Screening Concerns: Screening strategies for osteoporosis among HIV-infected patients have not been established. In the general population in the US, the National Osteoporosis Foundation recommends screening with DXA in: (1) men ≥ 70 years and women ≥ 65 years, and (2) younger post-menopausal women and men > 50 who have additional osteoporosis risk factors. Although HIV is not specifically identified as an osteoporosis risk factor in the NOF guidelines, a strong argument can be made for screening HIV-infected men and women > 50 years. Other screening strategies can be used.
Short el al (#753) presented a cross-sectional study examining the utility of peripheral DXA in identifying HIV-infected patients who have osteoporosis based on central DXA. The advantage of peripheral DXA is that it is low-cost and could be used conveniently in a clinical setting. Therefore, it may be useful as part of a staged screening strategy.
Of the 168 patients enrolled in the study (median age 45, range 20-85), 22 (13%) were found to have osteoporosis with good agreement between peripheral and central DXA. Using a cutpoint of a T-score of -1 on the peripheral DEXA, sensitivity for the identification of osteoporosis was 95% with a specificity of 34% and a negative predictive value of 98%. This means that a negative peripheral DXA would be reassuring and therefore no further screening would be required. This is potentially an important strategy, particularly in those who do not meet current screening guidelines (i.e age < 50 yrs). It would be useful to know the performance of peripheral DXA specifically in this population of younger patients in whom central DXA would otherwise not recommended. In addition, it would be helpful to know if peripheral DXA gives any additional information beyond established clinical risk factors for low BMD, such as low body weight or hypogonadism.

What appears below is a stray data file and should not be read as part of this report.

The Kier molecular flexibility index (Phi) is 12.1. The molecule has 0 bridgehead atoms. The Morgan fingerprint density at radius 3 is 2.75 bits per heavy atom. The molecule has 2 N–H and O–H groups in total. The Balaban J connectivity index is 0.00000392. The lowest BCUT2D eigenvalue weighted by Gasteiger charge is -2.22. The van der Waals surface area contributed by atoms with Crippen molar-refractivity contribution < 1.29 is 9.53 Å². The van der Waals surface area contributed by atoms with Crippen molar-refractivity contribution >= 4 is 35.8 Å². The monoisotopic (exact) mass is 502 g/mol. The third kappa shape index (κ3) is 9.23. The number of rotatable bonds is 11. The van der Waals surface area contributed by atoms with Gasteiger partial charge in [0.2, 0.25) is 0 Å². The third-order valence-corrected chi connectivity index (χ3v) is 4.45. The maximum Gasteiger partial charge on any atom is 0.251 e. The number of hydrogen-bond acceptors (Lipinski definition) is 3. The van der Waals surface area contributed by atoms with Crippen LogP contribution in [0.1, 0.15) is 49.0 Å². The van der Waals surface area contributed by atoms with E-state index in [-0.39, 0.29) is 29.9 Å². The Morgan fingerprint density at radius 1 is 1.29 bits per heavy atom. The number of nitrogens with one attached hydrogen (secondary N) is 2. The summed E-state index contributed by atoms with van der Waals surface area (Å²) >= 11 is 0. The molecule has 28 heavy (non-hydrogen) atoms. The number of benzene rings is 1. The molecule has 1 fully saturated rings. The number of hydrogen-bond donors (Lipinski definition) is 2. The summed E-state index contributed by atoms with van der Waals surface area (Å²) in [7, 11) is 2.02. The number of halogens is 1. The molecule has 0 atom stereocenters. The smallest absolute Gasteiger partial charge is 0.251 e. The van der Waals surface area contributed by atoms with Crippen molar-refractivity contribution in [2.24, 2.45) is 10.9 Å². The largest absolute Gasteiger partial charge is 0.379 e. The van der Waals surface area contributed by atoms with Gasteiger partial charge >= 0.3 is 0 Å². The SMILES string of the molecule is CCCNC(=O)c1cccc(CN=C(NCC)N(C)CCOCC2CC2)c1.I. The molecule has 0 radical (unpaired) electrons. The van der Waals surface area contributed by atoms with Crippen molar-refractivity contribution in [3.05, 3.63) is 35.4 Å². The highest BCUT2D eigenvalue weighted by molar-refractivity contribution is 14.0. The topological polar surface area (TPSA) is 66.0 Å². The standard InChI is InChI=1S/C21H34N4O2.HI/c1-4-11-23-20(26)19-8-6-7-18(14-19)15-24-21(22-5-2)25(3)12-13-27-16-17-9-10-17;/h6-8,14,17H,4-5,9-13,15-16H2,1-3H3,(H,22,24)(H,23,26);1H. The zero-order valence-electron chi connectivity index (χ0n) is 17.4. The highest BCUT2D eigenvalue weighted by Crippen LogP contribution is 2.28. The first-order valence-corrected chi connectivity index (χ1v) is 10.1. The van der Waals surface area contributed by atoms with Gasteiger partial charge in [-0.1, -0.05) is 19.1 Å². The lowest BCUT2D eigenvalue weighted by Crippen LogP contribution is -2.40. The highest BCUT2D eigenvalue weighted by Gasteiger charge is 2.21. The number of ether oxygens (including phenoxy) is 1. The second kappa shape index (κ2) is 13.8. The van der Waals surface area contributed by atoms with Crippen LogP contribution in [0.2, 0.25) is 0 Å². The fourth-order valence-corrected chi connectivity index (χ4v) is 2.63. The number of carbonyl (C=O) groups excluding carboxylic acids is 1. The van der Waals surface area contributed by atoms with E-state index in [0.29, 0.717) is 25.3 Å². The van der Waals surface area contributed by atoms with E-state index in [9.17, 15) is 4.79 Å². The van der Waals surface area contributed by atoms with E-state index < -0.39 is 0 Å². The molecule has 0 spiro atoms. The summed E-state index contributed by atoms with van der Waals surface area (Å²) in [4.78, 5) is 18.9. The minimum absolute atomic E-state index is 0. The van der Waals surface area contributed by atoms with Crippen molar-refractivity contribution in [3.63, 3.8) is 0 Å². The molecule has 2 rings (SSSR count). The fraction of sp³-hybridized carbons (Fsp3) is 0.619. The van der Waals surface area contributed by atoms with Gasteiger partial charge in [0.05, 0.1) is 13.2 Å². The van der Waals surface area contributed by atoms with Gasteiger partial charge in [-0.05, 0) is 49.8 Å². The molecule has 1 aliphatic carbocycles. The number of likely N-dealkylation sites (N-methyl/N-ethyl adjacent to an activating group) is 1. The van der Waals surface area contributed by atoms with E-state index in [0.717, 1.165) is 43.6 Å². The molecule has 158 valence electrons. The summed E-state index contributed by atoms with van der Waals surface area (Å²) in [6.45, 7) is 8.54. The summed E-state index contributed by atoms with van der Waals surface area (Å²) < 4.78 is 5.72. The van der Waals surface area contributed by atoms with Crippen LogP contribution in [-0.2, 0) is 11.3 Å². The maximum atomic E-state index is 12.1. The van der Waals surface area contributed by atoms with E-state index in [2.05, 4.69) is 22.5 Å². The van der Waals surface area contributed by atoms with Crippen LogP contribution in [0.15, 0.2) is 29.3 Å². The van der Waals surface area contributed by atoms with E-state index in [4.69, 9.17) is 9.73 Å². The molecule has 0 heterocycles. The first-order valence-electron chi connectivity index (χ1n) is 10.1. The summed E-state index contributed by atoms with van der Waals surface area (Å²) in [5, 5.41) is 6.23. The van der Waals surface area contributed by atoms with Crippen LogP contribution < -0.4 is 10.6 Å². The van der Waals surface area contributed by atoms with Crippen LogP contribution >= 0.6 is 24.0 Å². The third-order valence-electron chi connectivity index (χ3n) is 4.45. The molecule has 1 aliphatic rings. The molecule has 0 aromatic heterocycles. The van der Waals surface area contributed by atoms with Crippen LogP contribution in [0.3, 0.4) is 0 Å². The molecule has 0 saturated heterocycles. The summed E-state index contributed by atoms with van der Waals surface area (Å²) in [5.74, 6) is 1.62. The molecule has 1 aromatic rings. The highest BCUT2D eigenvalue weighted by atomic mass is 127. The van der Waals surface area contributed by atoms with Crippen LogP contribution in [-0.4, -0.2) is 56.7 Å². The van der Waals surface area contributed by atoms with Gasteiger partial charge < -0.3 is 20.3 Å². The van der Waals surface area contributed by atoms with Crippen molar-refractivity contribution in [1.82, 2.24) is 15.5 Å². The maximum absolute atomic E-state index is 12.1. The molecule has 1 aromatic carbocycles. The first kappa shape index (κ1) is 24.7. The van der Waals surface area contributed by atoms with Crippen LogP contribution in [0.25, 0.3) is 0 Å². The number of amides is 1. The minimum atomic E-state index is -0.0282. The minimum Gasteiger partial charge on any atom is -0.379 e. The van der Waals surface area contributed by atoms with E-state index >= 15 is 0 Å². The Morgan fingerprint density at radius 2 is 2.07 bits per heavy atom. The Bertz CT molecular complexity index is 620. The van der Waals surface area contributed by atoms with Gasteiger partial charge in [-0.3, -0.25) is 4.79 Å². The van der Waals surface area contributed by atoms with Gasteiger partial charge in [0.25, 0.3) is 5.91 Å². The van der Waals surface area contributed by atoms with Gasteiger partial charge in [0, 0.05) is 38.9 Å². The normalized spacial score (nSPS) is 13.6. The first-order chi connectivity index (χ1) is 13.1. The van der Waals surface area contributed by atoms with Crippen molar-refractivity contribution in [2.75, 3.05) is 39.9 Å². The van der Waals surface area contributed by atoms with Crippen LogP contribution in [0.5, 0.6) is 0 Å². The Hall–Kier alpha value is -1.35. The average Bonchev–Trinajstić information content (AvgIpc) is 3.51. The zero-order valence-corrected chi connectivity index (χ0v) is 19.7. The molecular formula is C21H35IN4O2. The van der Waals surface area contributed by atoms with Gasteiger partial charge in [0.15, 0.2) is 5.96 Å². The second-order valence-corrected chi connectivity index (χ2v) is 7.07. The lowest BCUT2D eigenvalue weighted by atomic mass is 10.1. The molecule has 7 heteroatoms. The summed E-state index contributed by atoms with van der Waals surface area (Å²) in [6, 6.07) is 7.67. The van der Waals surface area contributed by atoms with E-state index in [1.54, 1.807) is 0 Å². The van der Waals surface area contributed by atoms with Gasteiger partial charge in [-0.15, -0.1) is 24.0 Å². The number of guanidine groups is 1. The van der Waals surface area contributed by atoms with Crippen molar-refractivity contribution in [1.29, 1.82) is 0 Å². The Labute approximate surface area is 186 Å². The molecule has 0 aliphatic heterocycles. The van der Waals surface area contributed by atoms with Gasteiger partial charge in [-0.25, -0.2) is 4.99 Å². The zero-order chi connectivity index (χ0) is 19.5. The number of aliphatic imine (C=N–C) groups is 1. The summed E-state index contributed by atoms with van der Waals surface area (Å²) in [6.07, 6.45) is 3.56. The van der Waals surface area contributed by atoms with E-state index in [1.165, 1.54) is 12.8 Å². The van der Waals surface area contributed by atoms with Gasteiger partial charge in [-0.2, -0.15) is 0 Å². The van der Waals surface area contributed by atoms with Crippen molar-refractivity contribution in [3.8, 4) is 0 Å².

Treatment Issues: Vitamin D deficiency is common in both HIV-infected patients and the general population and may contribute to reductions in BMD. The optimal replacement is unknown. In the study described in abstract # 756, 74 HIV-infected men were examined, 51 of whom had either Vit D deficiency or insufficiency (25 OH Vit D< 30 ng/mL). Replacement strategies with vitamin D3 (cholecalciferol) varied according to baseline 25 OH Vit D: < 10 ng/mL, 2800 IU/day; 10-20 ng/mL, 1800 IU/day; 20-30 ng/dL, 800 IU/day. After 16 weeks of replacement, the median increase in 25 OH Vitamin D was 7.2 ng/mL, in those who received supplementation. Perhaps more important were the following observations. Of the 51 patients who received vitamin D replacement, 31 (61%) reported less than 100% adherence and 12 (24%) reported 100% non-adherence. Furthermore, among those who were adherent, only 40% achieved 25 OH vitamin D levels in the normal range (> 30 ng/mL). The important take-home messages for the clinician are that: (1) adherence to prescribed daily Vitamin D is poor, and (2) higher doses of vitamin D than were used in this study are necessary to achieve adequate vitamin D levels in deficient patients.